By John Johnson
BassFan Senior Editor
Lots of anglers have come and gone since the Bassmaster Elite Series launched in 2006, and many of those who've departed have no interest in returning to the circuit. They took their crack at fishing at the sport's highest level, and in most cases the venture dinged their pocketbooks pretty hard. They're now pursuing more reliable sources of income.
Mark Burgess is one of those guys who came and went, but unlike some others, he wants to come back. And he'll do everything he can in 2013 to get there.
The Massachusetts resident competed on the Elite trail in 2009-10 and made the Top 50 just three times in 16 starts. The former regional representative for Skeeter Boats admits that those 2 seasons placed a heavy burden on his finances.
Nonetheless, he's determined to try it again. He wants to see whether he can succeed now that he's no longer burdened by the distractions he faced the first time around.
"Timing is everything, and due to my health, some things that were going on with my family, the economy and the state of the sport, I could not have picked a worse time to start," he said. "But at the same time, I don't have many regrets. I think I'd have more regrets if I'd never taken the shot."
Arrows from all Directions
After qualifying for the Elite Series through the 2008 Central Opens, Burgess paid his initial deposit for B.A.S.S.' top circuit right about the time the national economy tanked. That ushered in a prolonged period when it was difficult for pro anglers – even firmly established ones – to secure sponsorship help.
Then, just a few weeks before he competed in his first Elite event, his father lost his battle with cancer. He believes that triggered a case of clinical depression (although it was never professionally diagnosed) that lasted for several years.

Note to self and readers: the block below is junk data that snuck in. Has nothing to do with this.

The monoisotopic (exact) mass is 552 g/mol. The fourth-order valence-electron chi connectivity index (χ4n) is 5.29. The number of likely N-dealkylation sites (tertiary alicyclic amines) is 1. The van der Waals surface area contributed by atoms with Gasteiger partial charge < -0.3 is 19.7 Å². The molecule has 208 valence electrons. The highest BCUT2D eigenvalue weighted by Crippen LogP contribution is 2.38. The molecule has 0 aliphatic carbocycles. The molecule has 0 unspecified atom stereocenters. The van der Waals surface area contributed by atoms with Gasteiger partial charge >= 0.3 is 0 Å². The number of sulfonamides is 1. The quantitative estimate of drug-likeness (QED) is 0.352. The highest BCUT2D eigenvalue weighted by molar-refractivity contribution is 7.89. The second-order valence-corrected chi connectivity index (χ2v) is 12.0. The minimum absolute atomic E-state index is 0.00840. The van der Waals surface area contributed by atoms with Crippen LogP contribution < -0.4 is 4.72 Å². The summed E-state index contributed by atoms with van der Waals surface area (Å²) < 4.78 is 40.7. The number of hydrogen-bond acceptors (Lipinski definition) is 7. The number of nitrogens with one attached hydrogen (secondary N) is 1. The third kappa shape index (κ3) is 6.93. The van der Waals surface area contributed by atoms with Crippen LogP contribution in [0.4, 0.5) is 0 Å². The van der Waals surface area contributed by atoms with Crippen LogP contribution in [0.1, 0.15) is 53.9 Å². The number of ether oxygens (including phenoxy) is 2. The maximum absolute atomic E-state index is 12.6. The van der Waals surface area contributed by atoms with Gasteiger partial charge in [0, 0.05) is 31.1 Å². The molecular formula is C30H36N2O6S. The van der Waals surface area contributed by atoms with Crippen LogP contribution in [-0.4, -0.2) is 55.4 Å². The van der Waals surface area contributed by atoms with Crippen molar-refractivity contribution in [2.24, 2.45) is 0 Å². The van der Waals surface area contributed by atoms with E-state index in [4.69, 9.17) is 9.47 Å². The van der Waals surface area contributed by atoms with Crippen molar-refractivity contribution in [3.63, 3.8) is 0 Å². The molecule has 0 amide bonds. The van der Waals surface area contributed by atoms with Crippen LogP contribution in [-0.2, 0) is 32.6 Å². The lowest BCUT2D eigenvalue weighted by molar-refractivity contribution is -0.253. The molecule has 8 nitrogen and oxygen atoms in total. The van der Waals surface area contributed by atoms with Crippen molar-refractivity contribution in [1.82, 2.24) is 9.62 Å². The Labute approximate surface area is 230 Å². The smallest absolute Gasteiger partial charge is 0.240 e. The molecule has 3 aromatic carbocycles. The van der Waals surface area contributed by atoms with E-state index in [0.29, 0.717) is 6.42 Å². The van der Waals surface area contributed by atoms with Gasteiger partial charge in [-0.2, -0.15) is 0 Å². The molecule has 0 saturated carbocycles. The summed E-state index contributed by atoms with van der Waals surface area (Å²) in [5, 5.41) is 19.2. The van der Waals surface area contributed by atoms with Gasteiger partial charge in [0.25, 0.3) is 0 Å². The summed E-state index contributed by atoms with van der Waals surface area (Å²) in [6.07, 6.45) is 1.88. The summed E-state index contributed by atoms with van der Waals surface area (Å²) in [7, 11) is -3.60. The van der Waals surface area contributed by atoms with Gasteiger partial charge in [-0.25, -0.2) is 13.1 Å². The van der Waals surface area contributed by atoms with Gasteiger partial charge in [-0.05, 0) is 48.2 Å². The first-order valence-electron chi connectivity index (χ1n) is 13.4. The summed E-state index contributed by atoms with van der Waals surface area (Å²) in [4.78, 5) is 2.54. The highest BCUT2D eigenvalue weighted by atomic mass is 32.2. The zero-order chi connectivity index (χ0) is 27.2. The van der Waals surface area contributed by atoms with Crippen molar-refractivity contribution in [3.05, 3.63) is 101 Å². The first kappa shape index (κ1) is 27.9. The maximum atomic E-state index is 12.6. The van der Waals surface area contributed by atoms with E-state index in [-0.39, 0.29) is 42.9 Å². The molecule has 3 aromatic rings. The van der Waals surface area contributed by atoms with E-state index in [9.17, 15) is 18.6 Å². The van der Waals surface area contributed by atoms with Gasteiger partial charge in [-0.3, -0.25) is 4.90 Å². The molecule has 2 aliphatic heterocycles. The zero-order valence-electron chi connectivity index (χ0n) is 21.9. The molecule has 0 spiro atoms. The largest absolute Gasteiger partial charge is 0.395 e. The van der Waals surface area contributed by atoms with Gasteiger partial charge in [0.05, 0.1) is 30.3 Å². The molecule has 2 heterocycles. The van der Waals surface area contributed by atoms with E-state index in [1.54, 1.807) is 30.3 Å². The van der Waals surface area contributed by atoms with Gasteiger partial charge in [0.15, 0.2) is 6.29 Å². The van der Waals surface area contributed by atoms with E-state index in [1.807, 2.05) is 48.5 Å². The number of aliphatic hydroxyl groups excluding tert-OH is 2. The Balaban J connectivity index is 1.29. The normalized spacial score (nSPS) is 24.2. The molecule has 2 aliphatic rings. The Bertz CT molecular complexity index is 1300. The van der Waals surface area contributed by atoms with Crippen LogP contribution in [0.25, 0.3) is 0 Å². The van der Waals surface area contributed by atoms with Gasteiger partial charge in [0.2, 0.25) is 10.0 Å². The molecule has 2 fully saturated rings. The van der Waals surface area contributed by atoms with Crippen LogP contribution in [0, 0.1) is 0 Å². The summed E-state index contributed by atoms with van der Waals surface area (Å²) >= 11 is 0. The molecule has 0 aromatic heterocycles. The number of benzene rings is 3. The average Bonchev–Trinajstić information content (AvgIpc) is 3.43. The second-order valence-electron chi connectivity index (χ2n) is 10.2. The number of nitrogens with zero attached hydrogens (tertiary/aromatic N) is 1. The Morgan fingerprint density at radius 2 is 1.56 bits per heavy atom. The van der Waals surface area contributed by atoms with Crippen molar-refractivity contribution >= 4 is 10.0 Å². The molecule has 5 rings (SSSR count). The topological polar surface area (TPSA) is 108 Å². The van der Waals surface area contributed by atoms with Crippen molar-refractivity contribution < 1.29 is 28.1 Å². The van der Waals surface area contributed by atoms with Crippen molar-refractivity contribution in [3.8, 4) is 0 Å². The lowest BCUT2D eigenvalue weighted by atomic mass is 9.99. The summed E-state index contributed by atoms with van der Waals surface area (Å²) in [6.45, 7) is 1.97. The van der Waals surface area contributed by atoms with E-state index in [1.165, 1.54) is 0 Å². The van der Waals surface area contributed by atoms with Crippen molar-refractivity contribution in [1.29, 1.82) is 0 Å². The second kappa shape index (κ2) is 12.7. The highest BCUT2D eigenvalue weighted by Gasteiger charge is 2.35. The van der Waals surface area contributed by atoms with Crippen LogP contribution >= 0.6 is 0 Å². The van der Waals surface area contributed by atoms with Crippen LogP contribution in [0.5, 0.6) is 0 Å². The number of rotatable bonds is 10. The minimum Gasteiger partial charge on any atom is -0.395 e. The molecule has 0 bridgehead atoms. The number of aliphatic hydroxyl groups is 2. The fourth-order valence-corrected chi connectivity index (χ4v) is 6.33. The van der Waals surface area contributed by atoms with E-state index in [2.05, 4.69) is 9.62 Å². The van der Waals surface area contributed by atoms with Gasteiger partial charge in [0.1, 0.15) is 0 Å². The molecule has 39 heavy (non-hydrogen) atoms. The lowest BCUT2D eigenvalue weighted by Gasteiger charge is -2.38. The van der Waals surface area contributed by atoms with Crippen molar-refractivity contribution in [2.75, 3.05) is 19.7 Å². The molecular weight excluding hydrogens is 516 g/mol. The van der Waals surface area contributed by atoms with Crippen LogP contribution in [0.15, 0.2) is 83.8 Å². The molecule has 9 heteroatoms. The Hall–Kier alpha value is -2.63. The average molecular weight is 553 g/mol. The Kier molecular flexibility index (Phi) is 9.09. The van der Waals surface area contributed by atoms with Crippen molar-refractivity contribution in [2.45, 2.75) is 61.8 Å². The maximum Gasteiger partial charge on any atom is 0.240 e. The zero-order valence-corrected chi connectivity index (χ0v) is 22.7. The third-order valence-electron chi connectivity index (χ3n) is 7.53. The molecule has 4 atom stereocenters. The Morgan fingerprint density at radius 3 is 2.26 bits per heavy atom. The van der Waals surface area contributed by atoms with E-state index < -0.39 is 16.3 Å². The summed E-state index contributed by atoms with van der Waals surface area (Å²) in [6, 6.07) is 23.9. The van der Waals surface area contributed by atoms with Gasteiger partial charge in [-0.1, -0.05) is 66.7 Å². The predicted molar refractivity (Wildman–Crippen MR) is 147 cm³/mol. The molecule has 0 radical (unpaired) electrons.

"I came to realize that's what I was going through then," he said. "I told myself I was fine and it seemed like I felt fine, but deep down I knew something was wrong and I couldn't put my finger on what it was."
He also endured another ailment that was physical rather than psychological. A routine exam resulted in the discovery of an issue with his prostate that required a visit to the top urologist in Boston and two biopsies over the next 6 months. It was determined that the organ was not cancerous, but likely would be at some point down the road.
"As bad as that sounds, it was kind of comforting to me because it was pretty touch-and-go for awhile. Those two biopsies, I wouldn't wish those on anyone, but the first one showed that there was something that needed to be monitored and the second one showed there was no progression and I could go ahead and live my life.
"I can deal with the symptoms, and eventually it'll get to a point where something needs to be done about it. I'm in a good place with it."
Old Itch Comes Back
Burgess pretty much got away from fishing completely for about a year and a half after his final Elite event at Fort Gibson Lake in June 2010. He'd been forced to give up his full-time job with Skeeter in order to fish his second tour-level campaign (the company backed his decision to compete, but needed someone in that position year-round) and he ended up taking a sales job with a truck-equipment distributorship owned by his brother.
The "competition bug" started crawling up his leg again this year. He entered some local derbies and fared well, and then won a B.A.S.S. Federation Nation event at the Charles River thus summer.
His goal is to fish all three Open divisions (nine events) next year in an attempt to re-qualify for the Elites. The Top 5 in the final points standings in each division automatically get an invite, and B.A.S.S. frequently goes farther down the list in order to bring new blood into the tour-level circuit.
He'll compete in the Northern Opens for sure – whether he can add the Centrals and Southerns will depend on financing. His sponsor portfolio still includes Skeeter and Yamaha, along with Reynolds Garage and Marine in Connecticut, apparel-maker Mojo Sportfishing, Bass Boat Saver, Xiphias Technologies and a television production company called Purple Turtle.
"There's no way I could've done this in 2011, with my health and where I was financially. But I'm getting my feet back under me in both those areas, and that's led me back to competitive fishing. I've fished my entire life and it's a part of me, and now the passion is back to get involved again, but this time I've got a different frame of mind.
"It's something to work toward. It's a big-time cliché, but I've always been a believer in the saying that you should love what you do and do what you love. Otherwise, you're wasting your time."